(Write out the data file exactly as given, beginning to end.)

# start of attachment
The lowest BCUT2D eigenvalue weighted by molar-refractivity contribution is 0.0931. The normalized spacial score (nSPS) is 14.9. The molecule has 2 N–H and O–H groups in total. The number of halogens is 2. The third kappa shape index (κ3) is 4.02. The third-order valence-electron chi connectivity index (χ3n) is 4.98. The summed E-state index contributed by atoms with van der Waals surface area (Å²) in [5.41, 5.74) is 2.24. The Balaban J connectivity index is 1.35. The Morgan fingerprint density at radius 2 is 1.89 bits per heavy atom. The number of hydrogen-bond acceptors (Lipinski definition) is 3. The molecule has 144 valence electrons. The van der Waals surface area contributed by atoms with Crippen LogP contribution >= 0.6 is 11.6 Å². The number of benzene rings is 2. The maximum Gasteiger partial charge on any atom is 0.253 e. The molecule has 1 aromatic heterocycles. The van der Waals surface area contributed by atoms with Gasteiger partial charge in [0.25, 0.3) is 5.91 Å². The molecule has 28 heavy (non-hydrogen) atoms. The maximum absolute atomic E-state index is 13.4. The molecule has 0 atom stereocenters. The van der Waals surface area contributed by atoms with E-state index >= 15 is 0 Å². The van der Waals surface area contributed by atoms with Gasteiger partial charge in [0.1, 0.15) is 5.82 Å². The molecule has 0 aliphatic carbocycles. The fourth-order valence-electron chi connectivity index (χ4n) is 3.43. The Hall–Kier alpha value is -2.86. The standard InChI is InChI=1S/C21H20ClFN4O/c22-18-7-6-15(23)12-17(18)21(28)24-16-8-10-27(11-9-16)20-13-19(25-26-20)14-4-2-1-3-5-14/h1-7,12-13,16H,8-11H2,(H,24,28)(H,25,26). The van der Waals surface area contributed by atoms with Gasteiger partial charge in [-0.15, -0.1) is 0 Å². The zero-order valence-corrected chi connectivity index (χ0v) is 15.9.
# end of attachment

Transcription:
The lowest BCUT2D eigenvalue weighted by molar-refractivity contribution is 0.0931. The normalized spacial score (nSPS) is 14.9. The molecule has 2 N–H and O–H groups in total. The number of halogens is 2. The third kappa shape index (κ3) is 4.02. The third-order valence-electron chi connectivity index (χ3n) is 4.98. The summed E-state index contributed by atoms with van der Waals surface area (Å²) in [5.41, 5.74) is 2.24. The Balaban J connectivity index is 1.35. The Morgan fingerprint density at radius 2 is 1.89 bits per heavy atom. The number of hydrogen-bond acceptors (Lipinski definition) is 3. The molecule has 144 valence electrons. The van der Waals surface area contributed by atoms with Crippen LogP contribution >= 0.6 is 11.6 Å². The number of benzene rings is 2. The maximum Gasteiger partial charge on any atom is 0.253 e. The molecule has 1 aromatic heterocycles. The van der Waals surface area contributed by atoms with Gasteiger partial charge in [0.25, 0.3) is 5.91 Å². The molecule has 28 heavy (non-hydrogen) atoms. The maximum absolute atomic E-state index is 13.4. The molecule has 0 atom stereocenters. The van der Waals surface area contributed by atoms with E-state index >= 15 is 0 Å². The van der Waals surface area contributed by atoms with Gasteiger partial charge in [0.1, 0.15) is 5.82 Å². The molecule has 0 aliphatic carbocycles. The fourth-order valence-electron chi connectivity index (χ4n) is 3.43. The Hall–Kier alpha value is -2.86. The standard InChI is InChI=1S/C21H20ClFN4O/c22-18-7-6-15(23)12-17(18)21(28)24-16-8-10-27(11-9-16)20-13-19(25-26-20)14-4-2-1-3-5-14/h1-7,12-13,16H,8-11H2,(H,24,28)(H,25,26). The van der Waals surface area contributed by atoms with Gasteiger partial charge in [-0.15, -0.1) is 0 Å². The zero-order valence-corrected chi connectivity index (χ0v) is 15.9.